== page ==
As a first time property developer and with just 40k to invest, what would you do? Use the 40k as a deposit on a house or use the money to buy a much smaller, cheaper property outright? I see that there are some properties in certain parts of the UK that appear to sell at auction for circa £30k although I'm guessing these are incredibly cheap for a reason! Which option would be a better idea?
The first question to ask yourself is - what are your property ambitions? Both the options you mention are a 'one and you're done' situation. That means you will be out of cash after buying a single property with either option. If that is the limit of your ambition, that's fine, but if your property ambitions go beyond owning a single property, then neither option is a good one for you.
It is fair to say that no one comes into property with limitless cash, some have more to begin with than others, but almost everyone will run out of cash before they run out of ambition and that means you need to learn to think smart before your cash runs out.
Thinking smart means understanding, learning and implementing the concept of recycling your cash - Buy, Refurb, Refinance as it is also referred to.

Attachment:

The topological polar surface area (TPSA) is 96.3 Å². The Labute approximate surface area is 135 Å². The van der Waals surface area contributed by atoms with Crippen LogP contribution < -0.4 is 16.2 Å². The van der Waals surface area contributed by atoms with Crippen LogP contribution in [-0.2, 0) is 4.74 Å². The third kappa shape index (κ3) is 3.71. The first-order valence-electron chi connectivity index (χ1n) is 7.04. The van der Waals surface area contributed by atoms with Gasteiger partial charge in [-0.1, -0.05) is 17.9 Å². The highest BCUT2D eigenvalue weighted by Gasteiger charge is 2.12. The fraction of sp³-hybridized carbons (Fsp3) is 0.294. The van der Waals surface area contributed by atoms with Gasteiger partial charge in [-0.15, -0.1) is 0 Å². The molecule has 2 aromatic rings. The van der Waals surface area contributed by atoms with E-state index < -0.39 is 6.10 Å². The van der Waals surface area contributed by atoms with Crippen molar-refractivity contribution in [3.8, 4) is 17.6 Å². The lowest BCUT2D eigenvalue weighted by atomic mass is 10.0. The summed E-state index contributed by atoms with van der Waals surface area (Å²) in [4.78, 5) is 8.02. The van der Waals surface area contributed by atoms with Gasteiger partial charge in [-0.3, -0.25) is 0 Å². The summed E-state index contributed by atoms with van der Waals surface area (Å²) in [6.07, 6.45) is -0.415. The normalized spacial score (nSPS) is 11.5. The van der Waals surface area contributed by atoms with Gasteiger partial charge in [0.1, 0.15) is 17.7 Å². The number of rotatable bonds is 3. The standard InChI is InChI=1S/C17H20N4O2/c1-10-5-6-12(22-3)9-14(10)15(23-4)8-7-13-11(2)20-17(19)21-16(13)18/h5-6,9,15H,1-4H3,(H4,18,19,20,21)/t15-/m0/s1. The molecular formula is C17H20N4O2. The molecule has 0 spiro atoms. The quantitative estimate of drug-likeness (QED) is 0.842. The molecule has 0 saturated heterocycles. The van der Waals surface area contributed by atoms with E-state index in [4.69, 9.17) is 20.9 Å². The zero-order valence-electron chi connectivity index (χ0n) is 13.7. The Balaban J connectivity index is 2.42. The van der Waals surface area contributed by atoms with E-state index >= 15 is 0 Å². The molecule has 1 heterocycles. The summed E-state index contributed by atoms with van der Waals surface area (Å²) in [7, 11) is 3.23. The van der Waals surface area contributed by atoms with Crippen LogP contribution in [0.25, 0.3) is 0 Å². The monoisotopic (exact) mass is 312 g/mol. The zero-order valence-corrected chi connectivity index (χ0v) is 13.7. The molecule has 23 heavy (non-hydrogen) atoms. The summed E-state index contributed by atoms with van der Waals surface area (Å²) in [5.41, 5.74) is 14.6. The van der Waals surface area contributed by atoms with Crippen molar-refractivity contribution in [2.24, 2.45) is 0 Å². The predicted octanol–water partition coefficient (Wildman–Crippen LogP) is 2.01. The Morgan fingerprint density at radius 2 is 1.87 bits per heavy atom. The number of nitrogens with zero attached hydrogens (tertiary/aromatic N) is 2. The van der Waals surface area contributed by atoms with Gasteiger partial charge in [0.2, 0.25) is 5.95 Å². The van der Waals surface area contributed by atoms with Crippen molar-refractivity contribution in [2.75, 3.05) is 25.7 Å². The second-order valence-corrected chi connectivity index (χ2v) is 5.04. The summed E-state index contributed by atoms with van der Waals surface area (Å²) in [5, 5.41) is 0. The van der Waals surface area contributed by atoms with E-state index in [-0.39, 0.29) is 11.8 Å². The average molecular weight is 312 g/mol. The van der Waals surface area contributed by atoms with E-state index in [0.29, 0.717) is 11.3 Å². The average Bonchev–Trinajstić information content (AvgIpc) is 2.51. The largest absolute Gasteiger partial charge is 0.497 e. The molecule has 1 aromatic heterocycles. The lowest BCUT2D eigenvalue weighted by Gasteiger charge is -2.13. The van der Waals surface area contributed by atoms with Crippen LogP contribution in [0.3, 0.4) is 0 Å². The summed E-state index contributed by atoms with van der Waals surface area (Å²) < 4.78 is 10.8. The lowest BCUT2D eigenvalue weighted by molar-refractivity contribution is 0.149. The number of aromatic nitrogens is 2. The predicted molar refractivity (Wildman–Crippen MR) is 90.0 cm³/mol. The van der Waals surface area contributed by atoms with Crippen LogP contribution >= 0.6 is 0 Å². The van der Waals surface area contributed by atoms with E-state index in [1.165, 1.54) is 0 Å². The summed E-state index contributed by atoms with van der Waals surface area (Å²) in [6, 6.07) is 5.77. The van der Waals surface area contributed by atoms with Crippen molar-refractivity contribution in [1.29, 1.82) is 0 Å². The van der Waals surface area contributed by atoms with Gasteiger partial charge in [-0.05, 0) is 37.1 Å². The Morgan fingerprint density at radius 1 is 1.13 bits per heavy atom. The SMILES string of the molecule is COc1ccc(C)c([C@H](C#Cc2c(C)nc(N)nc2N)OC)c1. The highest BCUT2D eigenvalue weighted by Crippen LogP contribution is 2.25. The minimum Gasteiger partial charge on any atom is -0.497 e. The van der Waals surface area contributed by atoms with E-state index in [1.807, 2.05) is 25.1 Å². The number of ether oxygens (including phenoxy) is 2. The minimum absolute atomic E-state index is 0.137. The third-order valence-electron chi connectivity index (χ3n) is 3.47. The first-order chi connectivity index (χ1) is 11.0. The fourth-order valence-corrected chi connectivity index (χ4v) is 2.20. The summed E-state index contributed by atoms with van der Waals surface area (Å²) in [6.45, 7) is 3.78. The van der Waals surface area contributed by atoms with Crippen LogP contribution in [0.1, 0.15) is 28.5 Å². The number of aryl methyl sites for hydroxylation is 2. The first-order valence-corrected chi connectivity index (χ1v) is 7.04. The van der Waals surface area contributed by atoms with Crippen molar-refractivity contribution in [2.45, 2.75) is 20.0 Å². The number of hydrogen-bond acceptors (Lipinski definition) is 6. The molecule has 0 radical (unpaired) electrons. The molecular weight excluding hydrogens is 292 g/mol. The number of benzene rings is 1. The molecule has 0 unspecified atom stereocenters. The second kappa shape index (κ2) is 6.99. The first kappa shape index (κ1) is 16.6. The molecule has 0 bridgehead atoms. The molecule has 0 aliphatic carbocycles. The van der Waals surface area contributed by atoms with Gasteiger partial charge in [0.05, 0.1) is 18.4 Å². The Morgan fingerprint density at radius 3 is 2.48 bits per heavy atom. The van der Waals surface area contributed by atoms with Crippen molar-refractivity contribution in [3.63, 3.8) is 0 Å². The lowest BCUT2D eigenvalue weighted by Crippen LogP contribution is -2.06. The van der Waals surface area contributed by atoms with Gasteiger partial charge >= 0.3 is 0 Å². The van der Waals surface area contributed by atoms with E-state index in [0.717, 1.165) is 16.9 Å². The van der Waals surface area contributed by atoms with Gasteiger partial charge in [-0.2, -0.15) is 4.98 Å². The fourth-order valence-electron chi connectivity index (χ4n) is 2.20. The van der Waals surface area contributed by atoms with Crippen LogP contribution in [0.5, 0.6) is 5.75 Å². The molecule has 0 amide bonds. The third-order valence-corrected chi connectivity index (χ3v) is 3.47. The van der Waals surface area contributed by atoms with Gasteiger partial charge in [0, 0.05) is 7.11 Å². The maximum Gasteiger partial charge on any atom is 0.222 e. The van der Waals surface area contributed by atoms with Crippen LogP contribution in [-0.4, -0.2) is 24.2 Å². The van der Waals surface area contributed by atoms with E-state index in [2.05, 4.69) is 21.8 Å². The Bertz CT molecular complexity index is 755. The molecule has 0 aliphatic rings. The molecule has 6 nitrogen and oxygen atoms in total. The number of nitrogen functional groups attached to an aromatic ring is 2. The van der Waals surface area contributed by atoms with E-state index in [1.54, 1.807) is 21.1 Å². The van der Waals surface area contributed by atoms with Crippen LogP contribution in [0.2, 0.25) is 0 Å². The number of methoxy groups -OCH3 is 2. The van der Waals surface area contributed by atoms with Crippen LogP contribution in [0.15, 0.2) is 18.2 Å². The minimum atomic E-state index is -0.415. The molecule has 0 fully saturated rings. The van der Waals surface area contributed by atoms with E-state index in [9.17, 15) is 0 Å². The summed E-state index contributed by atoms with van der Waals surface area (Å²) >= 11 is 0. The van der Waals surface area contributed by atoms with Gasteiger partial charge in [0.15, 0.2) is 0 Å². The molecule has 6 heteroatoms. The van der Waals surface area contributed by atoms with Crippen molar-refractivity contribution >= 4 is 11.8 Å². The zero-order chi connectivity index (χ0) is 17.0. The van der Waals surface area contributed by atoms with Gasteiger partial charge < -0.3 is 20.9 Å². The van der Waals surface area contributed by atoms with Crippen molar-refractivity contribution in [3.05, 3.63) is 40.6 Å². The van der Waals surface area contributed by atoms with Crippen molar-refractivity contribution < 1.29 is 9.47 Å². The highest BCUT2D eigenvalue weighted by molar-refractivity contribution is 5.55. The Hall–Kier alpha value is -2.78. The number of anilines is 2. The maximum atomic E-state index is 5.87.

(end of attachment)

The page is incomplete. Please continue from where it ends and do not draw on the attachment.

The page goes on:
To be clear, this means when you buy a property you only consider one that is in a poor condition currently and thus has the opportunity to improve it and add value, preferably exponential value.
Once you have added the value, over a period of a few weeks or months, you then get a mortgage on the uplifted value and you get as much of your £40k cash back out again.
This will enable you to use the same £40k to buy a 2nd property, repeating the same process of buy, refurb, refinance. This is sometimes also referred to as 'momentum investing' - in a nutshell by recycling and reusing the same £40k time after time you get to buy multiple properties rather than a single property.
The principle is simple but the practice sometimes not so simple. There are a number of factors that can derail inexperienced investors’ attempts to pull all of their cash out of their property projects:
Educating yourself to become aware of how to avoid falling prey to all of the above would often be regarded as a sensible move.
£40k is going to be very limiting if you intend to pay cash, as very few areas of the UK have properties that can be bought for cash at this value. So that means borrowing to finance the purchase. You cannot use a mortgage because mortgage lenders do not lend when they know you are going to redeem the mortgage within a few months. That leaves you with two ways to buy a property to do up:
There is a specific type of bridging called a Refurb Bridge. You can borrow 70% of the purchase price and 100% of your refurb costs. Leaving some cash aside for stamp duty, fees etc. this would mean you could look to buy shabby properties for up to £100k but certainly for around £80k.
However, bridging finance is not something to leap into unaware, get it wrong and it can cost you dear. Educate yourself on how it works, the pros and cons. Used correctly it can leverage you into bigger and potentially more profitable deals.
A good start to this would be my YouTube channel where there are now 100+ videos on how to use bridging intelligently and other associated property finance education -
You can learn more here: